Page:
Individuals who wish to carry on a business as a "corporation" have been subject to procedures which have evolved from colonial American "special chartering" to the present day process of incorporating according to applicable state general incorporation statutes. Through the process of "incorporation," corporate owners gain access to limited liability and the corporation is granted the judicial legal fiction of "personhood," which guarantees a corporation many of the same constitutional rights individuals are entitled to under United States law. While the corporate entity does receive many benefits from its "personhood" status, it very often gains benefits above those of normal citizens. Although a corporation is held liable for all of its actions, corporations often violate federal and state environmental laws and continue to operate unscathed. Corporate liability for environmental violations, although extensive, does not harm many corporations as they are able to pass the totality of their overall costs on to the consumer. The power of the Attorney General of a state to revoke corporate charters, and thereby end the corporate life, may be the only effective deterrent for corporate polluters.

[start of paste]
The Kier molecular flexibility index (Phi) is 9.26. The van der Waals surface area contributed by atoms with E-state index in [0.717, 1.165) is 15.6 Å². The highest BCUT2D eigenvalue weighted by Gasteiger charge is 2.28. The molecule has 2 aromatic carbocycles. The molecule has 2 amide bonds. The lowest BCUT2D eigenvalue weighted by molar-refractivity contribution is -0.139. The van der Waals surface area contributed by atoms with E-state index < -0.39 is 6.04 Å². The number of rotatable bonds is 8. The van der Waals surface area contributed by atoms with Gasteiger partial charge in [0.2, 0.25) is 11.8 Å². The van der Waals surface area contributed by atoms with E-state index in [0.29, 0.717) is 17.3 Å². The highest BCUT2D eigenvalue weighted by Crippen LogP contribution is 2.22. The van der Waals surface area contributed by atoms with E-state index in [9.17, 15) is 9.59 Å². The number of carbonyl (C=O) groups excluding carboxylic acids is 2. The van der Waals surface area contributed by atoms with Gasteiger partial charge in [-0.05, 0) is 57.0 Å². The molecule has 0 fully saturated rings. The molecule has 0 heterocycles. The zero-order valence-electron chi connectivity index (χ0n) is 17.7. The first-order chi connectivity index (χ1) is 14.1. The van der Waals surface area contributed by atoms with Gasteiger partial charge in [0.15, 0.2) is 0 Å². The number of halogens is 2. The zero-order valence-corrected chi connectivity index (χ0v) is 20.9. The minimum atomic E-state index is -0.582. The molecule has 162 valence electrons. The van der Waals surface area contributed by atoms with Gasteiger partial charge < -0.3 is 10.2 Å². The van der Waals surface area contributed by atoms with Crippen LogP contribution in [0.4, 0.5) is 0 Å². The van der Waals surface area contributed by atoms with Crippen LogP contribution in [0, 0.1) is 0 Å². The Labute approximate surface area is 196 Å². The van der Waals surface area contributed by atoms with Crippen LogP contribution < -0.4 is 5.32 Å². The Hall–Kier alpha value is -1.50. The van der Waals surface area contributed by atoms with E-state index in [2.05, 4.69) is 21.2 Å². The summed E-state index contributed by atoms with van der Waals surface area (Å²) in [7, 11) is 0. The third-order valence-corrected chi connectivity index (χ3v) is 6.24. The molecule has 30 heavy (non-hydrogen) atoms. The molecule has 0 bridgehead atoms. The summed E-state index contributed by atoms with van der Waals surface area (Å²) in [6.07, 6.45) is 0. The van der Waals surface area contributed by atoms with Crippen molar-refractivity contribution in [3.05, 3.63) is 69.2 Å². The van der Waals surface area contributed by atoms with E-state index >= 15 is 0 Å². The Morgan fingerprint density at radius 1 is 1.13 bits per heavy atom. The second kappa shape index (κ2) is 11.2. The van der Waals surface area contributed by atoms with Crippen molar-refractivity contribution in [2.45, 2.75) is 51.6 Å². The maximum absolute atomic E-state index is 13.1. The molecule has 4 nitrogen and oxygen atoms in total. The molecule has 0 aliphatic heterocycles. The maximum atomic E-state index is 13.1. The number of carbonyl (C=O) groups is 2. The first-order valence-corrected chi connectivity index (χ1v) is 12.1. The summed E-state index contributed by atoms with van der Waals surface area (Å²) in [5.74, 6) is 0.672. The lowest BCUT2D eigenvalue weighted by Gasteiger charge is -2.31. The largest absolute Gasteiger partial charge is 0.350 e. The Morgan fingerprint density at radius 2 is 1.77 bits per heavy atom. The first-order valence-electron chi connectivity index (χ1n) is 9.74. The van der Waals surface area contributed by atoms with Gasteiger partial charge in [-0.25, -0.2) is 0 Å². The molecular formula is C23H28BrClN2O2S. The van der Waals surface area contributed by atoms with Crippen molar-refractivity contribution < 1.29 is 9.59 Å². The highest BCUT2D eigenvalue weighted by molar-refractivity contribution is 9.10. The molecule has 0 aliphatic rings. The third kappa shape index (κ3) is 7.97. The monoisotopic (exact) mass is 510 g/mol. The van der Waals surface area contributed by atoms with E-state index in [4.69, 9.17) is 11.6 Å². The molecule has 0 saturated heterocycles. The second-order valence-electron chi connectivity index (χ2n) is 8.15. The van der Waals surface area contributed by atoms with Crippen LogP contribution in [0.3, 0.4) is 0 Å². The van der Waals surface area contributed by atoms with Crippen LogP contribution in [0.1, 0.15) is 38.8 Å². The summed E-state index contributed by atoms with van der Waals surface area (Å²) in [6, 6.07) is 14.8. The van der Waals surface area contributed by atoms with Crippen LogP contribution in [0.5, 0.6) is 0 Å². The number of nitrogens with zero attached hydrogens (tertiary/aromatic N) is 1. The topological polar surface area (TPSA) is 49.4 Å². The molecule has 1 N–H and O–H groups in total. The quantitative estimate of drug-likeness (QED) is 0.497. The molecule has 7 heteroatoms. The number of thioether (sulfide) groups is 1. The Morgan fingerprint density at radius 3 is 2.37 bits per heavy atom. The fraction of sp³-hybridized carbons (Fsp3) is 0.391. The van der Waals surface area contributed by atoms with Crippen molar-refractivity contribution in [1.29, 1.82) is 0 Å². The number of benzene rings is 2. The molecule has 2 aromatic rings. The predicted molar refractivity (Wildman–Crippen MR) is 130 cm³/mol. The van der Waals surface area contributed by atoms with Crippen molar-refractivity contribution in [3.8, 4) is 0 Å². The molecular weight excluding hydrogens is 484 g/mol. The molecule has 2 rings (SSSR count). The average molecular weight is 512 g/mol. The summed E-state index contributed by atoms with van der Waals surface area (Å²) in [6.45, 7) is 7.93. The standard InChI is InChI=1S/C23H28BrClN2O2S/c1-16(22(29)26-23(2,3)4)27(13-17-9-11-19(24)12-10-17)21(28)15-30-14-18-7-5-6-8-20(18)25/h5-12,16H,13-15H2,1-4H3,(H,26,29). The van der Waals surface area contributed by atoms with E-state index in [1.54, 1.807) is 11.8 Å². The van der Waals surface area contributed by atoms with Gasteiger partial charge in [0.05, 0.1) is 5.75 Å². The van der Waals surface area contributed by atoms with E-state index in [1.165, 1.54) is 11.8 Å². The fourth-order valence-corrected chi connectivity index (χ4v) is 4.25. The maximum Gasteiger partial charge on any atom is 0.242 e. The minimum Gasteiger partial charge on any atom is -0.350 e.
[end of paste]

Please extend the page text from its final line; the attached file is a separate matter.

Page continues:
Recommended CitationThomas Linzey, Awakening a Sleeping Giant: Creating a Quasi-Private Cause of Action for Revoking Corporate Charters in Response to Environmental Violations, 13 Pace Envtl. L. Rev. 219 (1995)
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